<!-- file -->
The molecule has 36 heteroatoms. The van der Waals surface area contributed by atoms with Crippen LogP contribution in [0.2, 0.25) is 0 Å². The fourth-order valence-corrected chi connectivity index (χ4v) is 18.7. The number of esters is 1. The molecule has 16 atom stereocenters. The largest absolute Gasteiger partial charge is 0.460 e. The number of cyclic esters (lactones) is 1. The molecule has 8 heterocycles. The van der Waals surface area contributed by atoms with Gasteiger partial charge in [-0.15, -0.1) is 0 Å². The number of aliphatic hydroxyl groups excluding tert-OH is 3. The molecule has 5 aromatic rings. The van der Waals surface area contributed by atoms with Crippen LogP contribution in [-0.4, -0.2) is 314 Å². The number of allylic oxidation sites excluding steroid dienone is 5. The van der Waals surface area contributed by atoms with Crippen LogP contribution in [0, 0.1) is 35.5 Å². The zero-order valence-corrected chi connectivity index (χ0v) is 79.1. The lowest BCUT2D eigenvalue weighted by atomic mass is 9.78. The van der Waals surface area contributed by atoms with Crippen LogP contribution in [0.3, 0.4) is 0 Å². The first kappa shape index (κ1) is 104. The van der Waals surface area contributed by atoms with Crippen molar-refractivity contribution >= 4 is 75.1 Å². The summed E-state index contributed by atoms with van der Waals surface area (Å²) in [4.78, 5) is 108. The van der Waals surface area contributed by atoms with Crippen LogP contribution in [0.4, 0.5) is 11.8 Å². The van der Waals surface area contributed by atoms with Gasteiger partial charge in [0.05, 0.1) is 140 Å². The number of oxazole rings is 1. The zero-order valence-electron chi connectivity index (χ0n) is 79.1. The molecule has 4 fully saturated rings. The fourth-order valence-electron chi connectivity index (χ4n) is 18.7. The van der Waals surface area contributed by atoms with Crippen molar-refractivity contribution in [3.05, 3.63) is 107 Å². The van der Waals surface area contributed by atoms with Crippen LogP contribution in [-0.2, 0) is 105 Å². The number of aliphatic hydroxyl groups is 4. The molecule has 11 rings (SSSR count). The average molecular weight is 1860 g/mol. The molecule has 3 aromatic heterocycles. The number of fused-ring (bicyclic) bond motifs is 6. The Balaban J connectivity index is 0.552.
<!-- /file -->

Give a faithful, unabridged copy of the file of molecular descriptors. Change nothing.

The molecule has 36 heteroatoms. The van der Waals surface area contributed by atoms with Crippen LogP contribution in [0.2, 0.25) is 0 Å². The fourth-order valence-corrected chi connectivity index (χ4v) is 18.7. The number of esters is 1. The molecule has 16 atom stereocenters. The largest absolute Gasteiger partial charge is 0.460 e. The number of cyclic esters (lactones) is 1. The molecule has 8 heterocycles. The van der Waals surface area contributed by atoms with Gasteiger partial charge in [-0.15, -0.1) is 0 Å². The number of aliphatic hydroxyl groups excluding tert-OH is 3. The molecule has 5 aromatic rings. The van der Waals surface area contributed by atoms with Crippen LogP contribution in [-0.4, -0.2) is 314 Å². The number of allylic oxidation sites excluding steroid dienone is 5. The van der Waals surface area contributed by atoms with Crippen LogP contribution in [0, 0.1) is 35.5 Å². The zero-order valence-corrected chi connectivity index (χ0v) is 79.1. The lowest BCUT2D eigenvalue weighted by atomic mass is 9.78. The van der Waals surface area contributed by atoms with Crippen LogP contribution in [0.3, 0.4) is 0 Å². The first kappa shape index (κ1) is 104. The van der Waals surface area contributed by atoms with Crippen molar-refractivity contribution >= 4 is 75.1 Å². The summed E-state index contributed by atoms with van der Waals surface area (Å²) in [4.78, 5) is 108. The van der Waals surface area contributed by atoms with Crippen LogP contribution in [0.4, 0.5) is 11.8 Å². The van der Waals surface area contributed by atoms with Gasteiger partial charge in [0.05, 0.1) is 140 Å². The number of oxazole rings is 1. The zero-order valence-electron chi connectivity index (χ0n) is 79.1. The molecule has 4 fully saturated rings. The fourth-order valence-electron chi connectivity index (χ4n) is 18.7. The van der Waals surface area contributed by atoms with Crippen molar-refractivity contribution in [3.05, 3.63) is 107 Å². The van der Waals surface area contributed by atoms with Crippen LogP contribution in [-0.2, 0) is 105 Å². The number of aliphatic hydroxyl groups is 4. The molecule has 11 rings (SSSR count). The average molecular weight is 1860 g/mol. The molecule has 3 aromatic heterocycles. The number of fused-ring (bicyclic) bond motifs is 6. The Balaban J connectivity index is 0.552.